Thursday
Jul312014

Social Security: Delaying vs. Collecting Retirement Benefits

 The wonderful and frustrating Socratic Method I learned in law school taught me that, for most issues, there were two plausible sides or conclusions.  Much to the chagrin of my colleagues (and dare I say my family at times) this perspective can be downright maddening.  So, as I apologize to those that have to deal with me every day! But in many instances, I also believe that it has served clients well.  As much as we’d all like a simple rule or answer at times, many of life’s decisions, and certainly financial decisions, are best contemplated based on the specific facts and circumstances. 

There may not be a greater example than this financial dilemma:

When do I begin receiving Social Security retirement benefits?

The majority of Americans take Social Security benefits at the earliest date possible, age 62, for the mere fact that they require the funds for everyday living expenses.  For those that have the financial flexibility, implementing the maximum social security strategy comes down to your specific circumstances.

Both Sides of the Social Security Coin

Financial Advisor Magazine recently published two articles on social security.  The first, Many Retirees Wish They Had Waited To Take Social Security and the second, Taking Social Security Early Can Make Sense. Your immediate response might be like mine, well wait a minute, which one is it?  Both articles do a fine job representing the pros and cons as I have shared in the past; and ultimately conclude that the “correct” decision is very individualized.

Delaying vs. Collecting at 66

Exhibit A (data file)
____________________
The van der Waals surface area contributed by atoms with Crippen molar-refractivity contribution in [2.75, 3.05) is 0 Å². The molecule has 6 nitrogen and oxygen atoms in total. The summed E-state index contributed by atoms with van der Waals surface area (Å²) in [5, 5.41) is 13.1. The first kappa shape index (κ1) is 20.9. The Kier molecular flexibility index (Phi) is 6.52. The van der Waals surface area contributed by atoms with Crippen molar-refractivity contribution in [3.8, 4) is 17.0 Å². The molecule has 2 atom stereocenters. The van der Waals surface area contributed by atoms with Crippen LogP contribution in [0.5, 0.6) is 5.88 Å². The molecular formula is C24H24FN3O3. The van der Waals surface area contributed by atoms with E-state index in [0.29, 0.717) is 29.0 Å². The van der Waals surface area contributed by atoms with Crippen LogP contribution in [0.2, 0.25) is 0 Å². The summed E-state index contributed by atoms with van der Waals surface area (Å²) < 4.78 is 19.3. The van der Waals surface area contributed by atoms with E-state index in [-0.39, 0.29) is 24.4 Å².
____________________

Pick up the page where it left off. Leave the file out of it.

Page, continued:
The benefit of waiting past age 62 is that you will receive more each month.  And, if you wait until age 70 you will receive an 8% Delayed Credit each year from age 66 (technically from your full retirement age for people born between 1943 and 1954).  For those with a long life expectancy, waiting can add substantial dollars; but they are not realized until age 80 in most calculations.

However, delaying comes with a risk too.  If you delay and pass away early (and I say any age is considered too early), this will result in a substantial loss at best and a total loss at worst.  Also, is it reasonable to perhaps take funds from your own investments that ultimately pass to your heirs, while you wait to cross over the breakeven point?   

As shared in an earlier blog post of mine, couples have additional variables to consider due to what essentially amounts to joint life expectancy decisions.  

Whether you are single or a couple, getting the Social Security decision correct can be substantial.  I promise to go easy with the Socratic Method … but considering all of the questions and variables of your individual circumstances may lead to better decisions for you and your family.  Give us a call if we can help!